Friday, January 13, 2012

Laodicea & The Church's Meal Table (part 3 of 5)

So the vomiting takes on a duly important aspect in the letter to Laodicea.  It serves to inform this church that they are doing that which has been practiced by others before them.  By this, with the connection to hot, cold, and vomiting, they are also informed, looking to the use of “hot” and “cold” in the fifteenth verse of Revelation three, that the church communities in Hierapolis and Colossae are performing in a way that is pleasing to Jesus (Hierapolis was the city known as “hot” because of the hot springs to be found there, Colossae was the city known as “cold” because of its location near freshwater springs, and Laodicea was the city known as “lukewarm” because it was located between the two---aqueducts carried the hot spring water from Hierapolis, which was thought to have healing powers, to Laodicea, and it was lukewarm by the time it got there, while the fresh water from Colossae flowed to Laodicea and was also lukewarm as well).  By saying “I wish you were either cold or hot” (3:15b), the Laodicean church is being asked to emulate that which is taking place in the churches at Hierapolis and Colossae.  The use of “lukewarm” in the sixteenth verse is simply a roundabout way of identifying Laodicea.  Effectively, Jesus is telling them that their doing something the way that they are doing it, contrary to the ready examples that they have in two other nearby church communities, is unacceptable.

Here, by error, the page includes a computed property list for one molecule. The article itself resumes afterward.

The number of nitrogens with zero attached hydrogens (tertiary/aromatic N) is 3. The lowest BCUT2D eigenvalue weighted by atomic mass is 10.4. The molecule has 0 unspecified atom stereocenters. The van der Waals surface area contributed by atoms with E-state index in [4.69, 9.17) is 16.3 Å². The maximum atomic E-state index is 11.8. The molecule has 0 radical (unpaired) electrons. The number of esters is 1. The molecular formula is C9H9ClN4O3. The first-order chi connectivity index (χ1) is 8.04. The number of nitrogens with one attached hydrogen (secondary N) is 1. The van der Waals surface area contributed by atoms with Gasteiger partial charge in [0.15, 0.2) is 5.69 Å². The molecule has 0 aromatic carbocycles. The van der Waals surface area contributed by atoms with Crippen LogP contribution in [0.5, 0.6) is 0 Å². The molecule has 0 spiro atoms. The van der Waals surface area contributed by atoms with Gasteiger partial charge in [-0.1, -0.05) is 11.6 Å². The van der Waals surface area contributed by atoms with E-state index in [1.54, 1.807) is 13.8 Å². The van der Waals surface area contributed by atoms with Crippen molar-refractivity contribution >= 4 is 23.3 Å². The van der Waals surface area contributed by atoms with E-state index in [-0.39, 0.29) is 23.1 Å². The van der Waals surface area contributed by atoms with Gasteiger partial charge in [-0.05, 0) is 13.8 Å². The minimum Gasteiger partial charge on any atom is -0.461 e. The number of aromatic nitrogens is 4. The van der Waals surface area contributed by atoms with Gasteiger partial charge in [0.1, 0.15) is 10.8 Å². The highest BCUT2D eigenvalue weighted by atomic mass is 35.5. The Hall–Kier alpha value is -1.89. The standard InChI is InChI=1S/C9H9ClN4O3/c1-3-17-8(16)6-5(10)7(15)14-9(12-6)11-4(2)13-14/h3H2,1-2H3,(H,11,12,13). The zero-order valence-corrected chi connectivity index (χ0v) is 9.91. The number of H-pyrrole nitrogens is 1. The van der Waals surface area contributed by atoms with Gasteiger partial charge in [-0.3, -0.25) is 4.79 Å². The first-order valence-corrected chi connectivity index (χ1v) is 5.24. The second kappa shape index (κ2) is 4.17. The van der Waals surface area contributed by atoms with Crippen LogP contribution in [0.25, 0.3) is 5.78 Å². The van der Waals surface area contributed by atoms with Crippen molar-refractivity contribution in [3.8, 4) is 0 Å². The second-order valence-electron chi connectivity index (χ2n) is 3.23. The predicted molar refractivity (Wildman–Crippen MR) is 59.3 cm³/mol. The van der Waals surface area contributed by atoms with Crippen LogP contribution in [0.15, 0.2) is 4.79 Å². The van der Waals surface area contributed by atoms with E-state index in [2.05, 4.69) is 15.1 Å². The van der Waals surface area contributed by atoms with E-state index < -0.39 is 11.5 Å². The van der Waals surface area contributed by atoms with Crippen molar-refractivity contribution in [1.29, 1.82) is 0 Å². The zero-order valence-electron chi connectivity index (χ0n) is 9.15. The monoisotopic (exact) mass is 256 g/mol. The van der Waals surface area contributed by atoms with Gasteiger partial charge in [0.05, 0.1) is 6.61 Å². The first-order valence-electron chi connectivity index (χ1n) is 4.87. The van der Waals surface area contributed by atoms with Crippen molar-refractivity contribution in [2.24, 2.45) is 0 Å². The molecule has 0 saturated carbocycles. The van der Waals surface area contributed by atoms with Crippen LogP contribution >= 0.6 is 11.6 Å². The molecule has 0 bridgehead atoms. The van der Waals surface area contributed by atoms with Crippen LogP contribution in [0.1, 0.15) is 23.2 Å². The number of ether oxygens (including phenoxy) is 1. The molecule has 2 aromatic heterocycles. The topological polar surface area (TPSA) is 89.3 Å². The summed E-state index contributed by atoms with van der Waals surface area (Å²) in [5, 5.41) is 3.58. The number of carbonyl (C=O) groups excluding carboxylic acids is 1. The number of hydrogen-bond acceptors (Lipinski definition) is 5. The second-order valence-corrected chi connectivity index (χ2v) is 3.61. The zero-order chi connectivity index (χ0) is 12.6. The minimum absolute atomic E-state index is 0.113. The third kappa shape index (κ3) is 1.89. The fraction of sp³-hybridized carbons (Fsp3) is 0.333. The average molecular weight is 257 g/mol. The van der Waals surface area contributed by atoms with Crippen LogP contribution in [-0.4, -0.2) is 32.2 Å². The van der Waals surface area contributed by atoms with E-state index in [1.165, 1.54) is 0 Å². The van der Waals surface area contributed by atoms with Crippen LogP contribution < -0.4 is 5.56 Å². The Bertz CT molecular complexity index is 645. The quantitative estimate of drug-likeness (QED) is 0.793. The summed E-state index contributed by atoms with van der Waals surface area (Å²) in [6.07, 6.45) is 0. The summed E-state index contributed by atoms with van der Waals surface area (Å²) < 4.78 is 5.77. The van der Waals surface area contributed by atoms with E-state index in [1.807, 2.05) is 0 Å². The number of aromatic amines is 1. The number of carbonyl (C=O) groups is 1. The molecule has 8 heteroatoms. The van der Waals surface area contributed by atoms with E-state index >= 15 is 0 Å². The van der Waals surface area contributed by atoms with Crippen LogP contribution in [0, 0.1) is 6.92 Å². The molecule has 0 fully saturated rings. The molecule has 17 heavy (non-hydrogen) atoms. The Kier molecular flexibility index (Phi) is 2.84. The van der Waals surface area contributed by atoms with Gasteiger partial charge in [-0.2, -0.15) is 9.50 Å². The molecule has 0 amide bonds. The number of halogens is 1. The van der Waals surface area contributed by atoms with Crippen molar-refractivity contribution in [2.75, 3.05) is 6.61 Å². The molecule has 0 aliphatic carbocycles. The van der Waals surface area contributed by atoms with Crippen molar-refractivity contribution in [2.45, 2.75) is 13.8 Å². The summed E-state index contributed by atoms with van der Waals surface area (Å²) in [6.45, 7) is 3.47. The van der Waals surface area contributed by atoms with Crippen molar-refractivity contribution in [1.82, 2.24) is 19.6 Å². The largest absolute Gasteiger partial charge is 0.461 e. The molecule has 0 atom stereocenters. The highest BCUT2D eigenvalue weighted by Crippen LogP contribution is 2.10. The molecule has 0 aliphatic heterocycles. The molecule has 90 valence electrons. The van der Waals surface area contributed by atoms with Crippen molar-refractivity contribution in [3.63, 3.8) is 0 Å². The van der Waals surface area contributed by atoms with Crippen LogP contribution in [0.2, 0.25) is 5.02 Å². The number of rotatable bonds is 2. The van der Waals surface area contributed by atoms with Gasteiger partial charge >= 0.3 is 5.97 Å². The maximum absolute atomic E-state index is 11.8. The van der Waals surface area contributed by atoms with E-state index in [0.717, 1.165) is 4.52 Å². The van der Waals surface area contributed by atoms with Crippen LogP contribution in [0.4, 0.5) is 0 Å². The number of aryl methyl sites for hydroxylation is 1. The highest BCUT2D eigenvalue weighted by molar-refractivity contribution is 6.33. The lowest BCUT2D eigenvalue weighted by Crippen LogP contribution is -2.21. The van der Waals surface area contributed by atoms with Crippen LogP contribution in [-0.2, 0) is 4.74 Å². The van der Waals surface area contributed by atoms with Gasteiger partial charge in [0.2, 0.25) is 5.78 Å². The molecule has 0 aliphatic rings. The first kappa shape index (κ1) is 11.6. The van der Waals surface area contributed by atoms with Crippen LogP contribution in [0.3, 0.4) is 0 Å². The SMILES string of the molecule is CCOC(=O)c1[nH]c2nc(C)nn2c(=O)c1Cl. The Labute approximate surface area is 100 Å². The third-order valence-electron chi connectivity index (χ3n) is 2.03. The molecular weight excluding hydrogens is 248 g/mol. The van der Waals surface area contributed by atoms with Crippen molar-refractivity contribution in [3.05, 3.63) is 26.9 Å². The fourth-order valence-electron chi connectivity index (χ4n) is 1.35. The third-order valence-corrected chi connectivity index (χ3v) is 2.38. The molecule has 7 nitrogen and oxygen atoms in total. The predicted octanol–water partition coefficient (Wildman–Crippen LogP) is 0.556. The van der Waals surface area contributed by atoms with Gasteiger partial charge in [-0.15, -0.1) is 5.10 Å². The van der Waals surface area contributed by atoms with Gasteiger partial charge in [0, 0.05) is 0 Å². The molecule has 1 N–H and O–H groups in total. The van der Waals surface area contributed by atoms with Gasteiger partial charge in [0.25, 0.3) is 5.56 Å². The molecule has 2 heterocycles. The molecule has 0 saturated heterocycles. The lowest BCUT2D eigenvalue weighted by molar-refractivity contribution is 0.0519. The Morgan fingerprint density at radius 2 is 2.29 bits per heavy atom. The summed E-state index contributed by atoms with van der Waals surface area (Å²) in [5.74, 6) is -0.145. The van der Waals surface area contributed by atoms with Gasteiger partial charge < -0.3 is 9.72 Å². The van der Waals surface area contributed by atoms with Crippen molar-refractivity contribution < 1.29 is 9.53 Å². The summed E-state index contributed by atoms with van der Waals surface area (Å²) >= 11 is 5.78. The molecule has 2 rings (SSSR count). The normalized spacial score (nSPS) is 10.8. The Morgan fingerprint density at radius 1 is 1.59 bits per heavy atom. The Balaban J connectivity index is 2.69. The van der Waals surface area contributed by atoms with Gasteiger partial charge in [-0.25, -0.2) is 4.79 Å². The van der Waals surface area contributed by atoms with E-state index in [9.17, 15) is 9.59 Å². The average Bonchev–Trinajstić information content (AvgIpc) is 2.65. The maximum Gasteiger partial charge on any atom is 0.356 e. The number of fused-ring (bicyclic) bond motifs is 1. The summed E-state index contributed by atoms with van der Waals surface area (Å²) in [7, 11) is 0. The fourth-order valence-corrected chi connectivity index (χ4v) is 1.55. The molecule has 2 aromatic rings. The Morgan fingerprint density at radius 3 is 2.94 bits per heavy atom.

It is clear that the church community at Laodicea believes themselves to be quite special.  From a reading of the letter, it would also appear that there are some wealthy individuals in the church, which is not problematic in and of itself.  However, allowing cherished non-church-community ideals to infect the church and its fellowship is highly problematic.  Ideally, the church, while taking the full measure of its cultural context, attempts to shift their community’s culture in the direction of the cross, recognizing above all the sovereign claim of God’s kingdom and its consequent demand on those that confess allegiance to its King.  The church, which is identified within its community by its fellowship, is not to be overrun by a dominating social ethos in such a way that it begins to reflect society back on itself.  If the church is reflecting the values and ethics of the community in which it is to be found, then unless that community is one that is predominantly shaped by an abiding concern for the kingdom of God, then that church is going to be quite handicapped in its ability to reflect the glory of God into the world.